New Homes for Plants & Bees

New Homes for Plants & Bees

By Kathryn Pankowski

First, the plants: the James Bay Neighbourhood Association Gardening Committee will host the third annual Spring Plant Swap and Sale on Sat, May 5, 10-12 am at Irving Park on Menzies Street (new location, so don’t get confused!) This is a very jolly and informal event. The main purpose is to get surplus plants and garden tools out of the corners in which they are languishing and into the hands of those who want them.

There are 4 ways you can participate:

  • Set up a table or tarp (you’ll have to bring it) and offer your own plants for sale or swap.
  • Donate your surplus starts, plant divisions, tools, or whatever to the Gardening Committee table. All donations will be used to support James Bay community gardening projects. You can drop off donations on the day or contact me at the email below to make other arrangements.
  • Come and shop – surely you need more plants.
  • Come and ask your gardening questions (there will be lots of experienced local gardeners around) or just drop by to say ‘hi’ – we love company!

All in all, it’s a great –and inexpensive - way to pick up locally grown plants that are proven performers in our area.

  It's hard to find a place to live in James Bay, even if you'rte a bee. Here's some new affordable bee-housing going in at the pollinator support boulevard on Michigan Street. Photo by Kathryn Pankowski.

It's hard to find a place to live in James Bay, even if you'rte a bee. Here's some new affordable bee-housing going in at the pollinator support boulevard on Michigan Street. Photo by Kathryn Pankowski.

And now, on to the new homes for bees: Regular readers will know that a group of neighbourhood volunteers are putting in a small pollinator-support bed in the Michigan Street boulevard beside Discovery Coffee. We’ve been doing a lot of research into what native bees (as opposed to honey bees) need to thrive. And what they need, as well as food, water, and fewer environmental toxins, is a place to live. Here’s a little of what we’ve learned about homes for bees:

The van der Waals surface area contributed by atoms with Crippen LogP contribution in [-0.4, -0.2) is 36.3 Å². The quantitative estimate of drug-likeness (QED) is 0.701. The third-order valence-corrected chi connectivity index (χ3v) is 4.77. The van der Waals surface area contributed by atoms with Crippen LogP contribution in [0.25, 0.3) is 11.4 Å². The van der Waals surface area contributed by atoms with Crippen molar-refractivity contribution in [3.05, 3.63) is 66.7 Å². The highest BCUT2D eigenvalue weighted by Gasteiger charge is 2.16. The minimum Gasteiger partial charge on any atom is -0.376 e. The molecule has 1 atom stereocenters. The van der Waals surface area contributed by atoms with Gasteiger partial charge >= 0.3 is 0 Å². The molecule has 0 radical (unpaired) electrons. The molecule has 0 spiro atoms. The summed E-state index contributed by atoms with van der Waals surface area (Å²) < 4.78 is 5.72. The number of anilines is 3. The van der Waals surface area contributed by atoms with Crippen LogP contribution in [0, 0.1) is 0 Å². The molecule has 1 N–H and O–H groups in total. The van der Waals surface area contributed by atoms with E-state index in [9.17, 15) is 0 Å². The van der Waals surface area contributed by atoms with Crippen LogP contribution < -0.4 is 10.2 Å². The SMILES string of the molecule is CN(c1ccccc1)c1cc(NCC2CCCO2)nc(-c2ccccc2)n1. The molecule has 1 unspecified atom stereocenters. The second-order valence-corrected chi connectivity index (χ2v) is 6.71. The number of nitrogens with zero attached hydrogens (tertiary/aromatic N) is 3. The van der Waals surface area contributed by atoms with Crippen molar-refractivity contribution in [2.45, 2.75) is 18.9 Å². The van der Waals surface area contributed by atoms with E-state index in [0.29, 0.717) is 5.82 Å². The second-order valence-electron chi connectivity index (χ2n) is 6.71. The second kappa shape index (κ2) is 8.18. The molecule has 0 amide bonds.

Bumblebee colonies nest in underground chambers. They will modify existing rodent or other tunnels or excavate their own.

Other ground-dwelling bees, such as the leaf-cutters, like dry warm sandy soil with thin vegetation. Each bee builds its own small narrow nest tunnel.

Some solitary native bees tunnel into decaying wood or lay their eggs in hollow stems.

So we’re adding some weathered logs to the pollinator bed and also covering some areas of dry soil with low plants, such as creeping thyme, to make (we hope) desirable real estate for solitary wood- and ground-dwelling bees.

What can you do?

Minor changes in the way you manage your garden can create more desirable space for bee residences.

Add some weathered chunks of (untreated) wood. Leave a stump to decay naturally Don’t block bees from the ground with landscape fabric or an inches-thick layer of bark or gravel. Dig as little as possible.

Don’t overwater: bees, like us, take a dim view of leaking roofs, and native bees have evolved to relish our dry summers. If you have dry earth under a porch or eaves, leave it bare and dry. (Last week I spotted a Vosnesenky’s bumble bee exploring for a nest site here - in the dry earth sheltered by the back porch here.) Let part of your lawn go dry, especially if you have a sunny sloped area, but cut the grass fairly short. (I have a spot like this in my back garden and each year it ‘grows’ wee mounds of earth that the mining bees push out of their tunnels.) Or consider planting a drought-tolerant bed that needs little water in the summer.

What about all those giant “bee hotels” you see on the internet? My own take is that they are great educational devices, bringing bees up to eye level and making people more aware of them, but they aren’t the best place for bees to live. Packing so many residents so close together in an unnatural configuration can spread diseases or attract predators. It is better to just provide the kinds of places bees like to live and let them get on with it.

And a note: If anyone is worried that more bees means more stings, solitary native bees almost never sting. Bumble bees, which live in small colonies, may sting, but are much less likely to than wasps or honeybees.

Kathryn Pankowski is the James Bay Neighbourhood Association Neighbourhood Gardening Advocate: she can be reached at jamesbaygardens@gmail.com. The JBNA would like to acknowledge the financial support of the City of Victoria for this initiative.

Photos: Running of the Goats at Beacon Hill Petting Farm

Photos: Running of the Goats at Beacon Hill Petting Farm

Library Open!

Library Open!